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Elementary Schools in Italy

This country profile is part of a collective effort by the network members to map matching practices across Europe. If you find it useful and want to refer to it in your own work, please refer to it as “Merlino, Luca Paolo and Antonio Nicoló (2012), Matching practices for Elementary Schools – Italy, MiP Country Profile 13.”

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Relevant country background

The Italian school system is governed by the central government that defines the schools’ organization, the curriculum, and allocates funds to schools, primarily based on the number of students. Nonetheless schools have, since 2000, been granted some autonomy regarding the curriculum, the day schedule, the material taught and extra-curriculum activities. They can do this also in collaboration with other schools, e.g., through school networks. The autonomy of organization is higher in the 5 regions that have a special autonomous status (Friuli Venezia Giulia, Sardinia, Sicily, Trentino-Alto Adige and Valle d’Aosta) and (in some cases) recognized languages other than Italian taught in schools.

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Secondary Schools in Italy

This country profile is part of a collective effort by the network members to map matching practices across Europe. If you find it useful and want to refer to it in your own work, please refer to it as “Merlino, Luca Paolo and Antonio Nicoló(2012), Matching practices for Secondary Schools – Italy, MiP Country Profile 14.”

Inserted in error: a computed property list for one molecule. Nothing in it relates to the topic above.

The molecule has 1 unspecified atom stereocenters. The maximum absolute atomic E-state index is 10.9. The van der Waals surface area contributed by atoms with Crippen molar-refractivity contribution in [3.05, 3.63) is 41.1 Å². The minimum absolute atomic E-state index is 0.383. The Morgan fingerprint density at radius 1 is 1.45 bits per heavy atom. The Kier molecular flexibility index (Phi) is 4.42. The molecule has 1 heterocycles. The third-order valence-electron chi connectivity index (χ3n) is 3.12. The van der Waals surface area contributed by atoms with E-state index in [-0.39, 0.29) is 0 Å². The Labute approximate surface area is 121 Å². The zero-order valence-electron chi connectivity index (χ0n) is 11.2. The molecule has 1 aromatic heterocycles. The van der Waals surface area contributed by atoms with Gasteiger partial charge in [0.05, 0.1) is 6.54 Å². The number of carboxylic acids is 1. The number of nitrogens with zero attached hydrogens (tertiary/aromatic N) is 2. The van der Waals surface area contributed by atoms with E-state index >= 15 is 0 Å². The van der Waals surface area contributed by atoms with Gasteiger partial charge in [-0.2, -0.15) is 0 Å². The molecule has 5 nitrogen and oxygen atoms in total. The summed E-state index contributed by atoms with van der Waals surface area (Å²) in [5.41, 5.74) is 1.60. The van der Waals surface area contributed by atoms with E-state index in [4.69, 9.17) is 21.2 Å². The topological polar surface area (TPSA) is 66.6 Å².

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Relevant country background

The Italian school system is governed by the central government that defines the schools’ organization, the curriculum, and allocates funds to schools, primarily based on the number of students. Nonetheless schools have, since 2000, been granted some autonomy regarding the curriculum, the organization of the day, the material taught and extra-curriculum activities. They can do this also in collaboration with other schools, e.g., through school networks. The autonomy of organization is higher in the 5 regions that have a special autonomous status (Friuli Venezia Giulia, Sardinia, Sicily, Trentino-Alto Adige and Valle d’Aosta) and (in some cases) recognized languages other than Italian taught in schools.

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Secondary Schools in Ireland

This country profile is part of a collective effort by the network members to map matching practices across Europe. If you find it useful and want to refer to it in your own work, please refer to it as “ChenLi (2012), Matching Practices for Secondary Schools – IrelandMiP Country Profile 11.”